Within the tendons that attach muscles to bones are proprioceptors called Golgi tendon organs, which provide the brain with information about muscle tension. This is your sense of how much force you're exerting. Relatedly, the sense of effort refers to how much effort is required to produce a given motion, and this sense can be thrown off by fatigue from, say, exercise. Tendon organs and muscle spindles also convey to the brain the sense of heaviness, which relates specifically to those occasions when you pick up and move objects.

The brain — particularly the cerebellum — takes information from all of these proprioceptive inputs to try to determine the location and movement of body parts. But the way we sense our body and its motion generally involves more than just proprioception.


For instance, a 2010 study noted that there are no sensory signals that inform the brain about the size and shape of body parts. The researchers concluded that our sense of position must refer to a "stored body model," which we may unconsciously develop through our interactions with the environment.

Scientists have also known for many years that our vision strongly affects our sense of body in space. In 1999, researchers found that visual cues and proprioceptive cues about the position of the arm are encoded on to the same neurons in the premotor cortex of monkeys. Research also suggests that our vision is involved with charting out the path and kinematics of our reaching movements, while proprioception turns this plan into action. One study even suggests that vision sometimes trumps proprioception when it comes to determining the positions and movements of body parts.


Building A Sense of Ownership

Importantly, proprioception and our ability to detect the movement and location of our body parts contribute strongly to our sense of body ownership, or the knowledge that our body belongs to us and not someone else. Recently, scientists discovered that the brain doesn't require visual input for body ownership — only proprioception is necessary (though vision helps). And a few studies have showed that proprioception and multisensory integration are important for the development of body awareness during infancy. Body perception may even be present in newborns.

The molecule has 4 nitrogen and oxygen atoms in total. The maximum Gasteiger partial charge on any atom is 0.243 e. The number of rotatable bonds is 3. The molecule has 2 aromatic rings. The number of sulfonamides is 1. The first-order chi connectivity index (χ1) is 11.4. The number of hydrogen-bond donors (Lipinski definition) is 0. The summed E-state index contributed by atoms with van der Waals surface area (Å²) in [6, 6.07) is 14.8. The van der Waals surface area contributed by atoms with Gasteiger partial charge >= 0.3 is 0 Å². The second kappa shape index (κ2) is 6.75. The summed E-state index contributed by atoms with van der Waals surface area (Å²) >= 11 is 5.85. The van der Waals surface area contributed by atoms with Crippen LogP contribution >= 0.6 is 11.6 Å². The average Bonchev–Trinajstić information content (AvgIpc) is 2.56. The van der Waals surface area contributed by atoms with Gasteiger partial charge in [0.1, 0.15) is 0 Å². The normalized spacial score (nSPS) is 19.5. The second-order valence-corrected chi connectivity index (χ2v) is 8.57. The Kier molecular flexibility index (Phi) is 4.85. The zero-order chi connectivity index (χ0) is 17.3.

But what does this mean for people whose proprioception isn't working because of spinal cord injury or other issues? Is their sense of their bodies different? According to some research, the lack of these inputs results in a "disturbed sense of an embodied self."

Though proprioception is vital to sensing our bodies and developing a sense of ownership of your body, it's not infallible. This is especially clear when you consider just how easy it is to get your sense of your own body to contradict with what your see with your eyes.


The most well known example of this is the "rubber hand illusion." This illusion basically boils down to convincing someone that a rubber hand is part of their body by gently stroking the rubber hand and the person's (hidden) hand at the same time. This causes the person's brain to shift its sense of hand position from the real hand to the rubber hand, a phenomena that's called proprioceptive drift. Research has shown that this proprioceptive drift can also occur using virtual reality.

Body ownership can be screwed with even further. In one experiment, researchers were able to trick participants into thinking that they had three arms. The researchers explained how this worked in their study:


Taken together, these results indicate that ownership of the supernumerary hand depends on achieving a match between the visual information about the spatial orientation of the rubber hand and proprioceptive information about the orientation of the real hand, and on a match between the correlated visual and tactile information from the two hands.


Misguided proprioception may also be behind phantom limb phenomena — an amputee's sensation that their missing limb is still there. A few years ago, scientists proposed that phantom limb pain is the result of "proprioceptive memory," a kind of conflict between vision and memory. The brain remembers the positions of the limb and its relation to the body and other limbs (based on proprioception), but the eyes don't see the limb. The researchers argue that proprioceptive memory may be why so-called mirror treatment — which involves viewing the reflection of the intact limb superimposed over the missing limb — works to relieve phantom limb pain. The treatment, in a way, resolves the conflict between the visual and memory systems.

It's still unclear, however, just how the brain builds and maintains its internal representations of body form. It's also curious as to why, if we can form a sense of body ownership based on proprioception alone, it's seemingly so easy to mess with this perception using other senses (vision and touch). Future research will, no doubt, solve these mysteries, as well as many others, including how proprioception changes with age — it is thought, for example, that declining proprioception is partly responsible for the elderly's increased tendency to fall.


Inset images via Tsutomu Takasu/Flickr and A. Pedro Marinho/Wikimedia Commons.